As designers and technologists, we do not just stop at our curiosity of how things work but instead look at how we can think creatively to problem solve and make products even better. At St Paul’s CofE VC Junior School, we understand the diversity of the world and the importance of exposing our pupils to a wide range of products that can inspire their curiosity and creativity, as well as the thought-processes involved in creating such products. We believe children need a hands-on approach that also gives access to other areas of the curriculum such as Mathematics, Science, Computing and Art. Skills and techniques developed through Design and Technology are of great importance in our everchanging technological world to ensure that children are equipped for the next stages in their lives.
At St Paul’s CofE VC Junior school we follow the ‘Design, Make and Evaluate’ approach to Design and Technology as outlined in the National Curriculum. During D&T lessons we encourage the children to be inquisitive in the way products are designed to broaden their understanding of product and product design. The children design and create products that consider function and purpose, and which are relevant to a range of sectors. Children are taught the importance of evaluating their products once complete as this allows them to consider how they could have altered their design or techniques to impact the overall appearance and usability of their product. Children use our school kitchen to cook regularly across the school, using our own produce grown on our school grounds and working alongside our school gardener. Seeing seasonality every day in our school grounds allows them to deepen their understanding when using them in their making process.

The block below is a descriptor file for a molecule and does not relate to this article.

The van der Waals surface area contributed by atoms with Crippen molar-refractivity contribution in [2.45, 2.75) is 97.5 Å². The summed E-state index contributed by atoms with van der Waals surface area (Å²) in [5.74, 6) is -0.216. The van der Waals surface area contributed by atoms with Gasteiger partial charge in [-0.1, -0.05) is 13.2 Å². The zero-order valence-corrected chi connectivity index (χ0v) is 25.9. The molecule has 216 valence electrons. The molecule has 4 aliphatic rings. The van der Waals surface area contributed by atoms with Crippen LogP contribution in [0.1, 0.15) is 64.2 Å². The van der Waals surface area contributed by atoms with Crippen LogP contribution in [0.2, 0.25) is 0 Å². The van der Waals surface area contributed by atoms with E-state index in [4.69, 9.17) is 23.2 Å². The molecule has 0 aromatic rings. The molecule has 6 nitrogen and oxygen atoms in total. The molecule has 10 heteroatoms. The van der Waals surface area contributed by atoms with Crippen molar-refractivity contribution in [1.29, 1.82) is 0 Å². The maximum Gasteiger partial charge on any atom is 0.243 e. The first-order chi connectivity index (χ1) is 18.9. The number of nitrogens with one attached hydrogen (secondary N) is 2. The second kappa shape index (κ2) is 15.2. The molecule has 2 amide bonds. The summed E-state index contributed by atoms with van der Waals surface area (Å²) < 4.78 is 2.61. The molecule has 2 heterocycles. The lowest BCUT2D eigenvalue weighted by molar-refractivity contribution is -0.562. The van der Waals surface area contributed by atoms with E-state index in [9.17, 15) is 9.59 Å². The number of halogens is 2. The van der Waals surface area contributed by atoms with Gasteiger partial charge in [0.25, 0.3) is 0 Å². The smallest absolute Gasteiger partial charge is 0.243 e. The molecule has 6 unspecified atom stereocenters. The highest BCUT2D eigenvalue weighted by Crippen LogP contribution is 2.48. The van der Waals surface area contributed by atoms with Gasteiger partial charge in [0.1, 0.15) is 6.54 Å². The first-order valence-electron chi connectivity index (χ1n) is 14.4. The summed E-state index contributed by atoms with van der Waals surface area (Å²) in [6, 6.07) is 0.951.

Our Design and Technology curriculum is implemented across the school by Kapow, supporting our teaching staff.
Through our curriculum the children build on their D&T knowledge and skills each year. As designers, they can develop skills and attributes which they can use beyond school and into adulthood. They learn how to take risks, becoming resourceful, innovative, enterprising, and capable citizens. Subject and school leaders monitor the impact of our curriculum provision through completing regular monitoring, listening to pupil voice, opportunities to offer extra-curricular activities.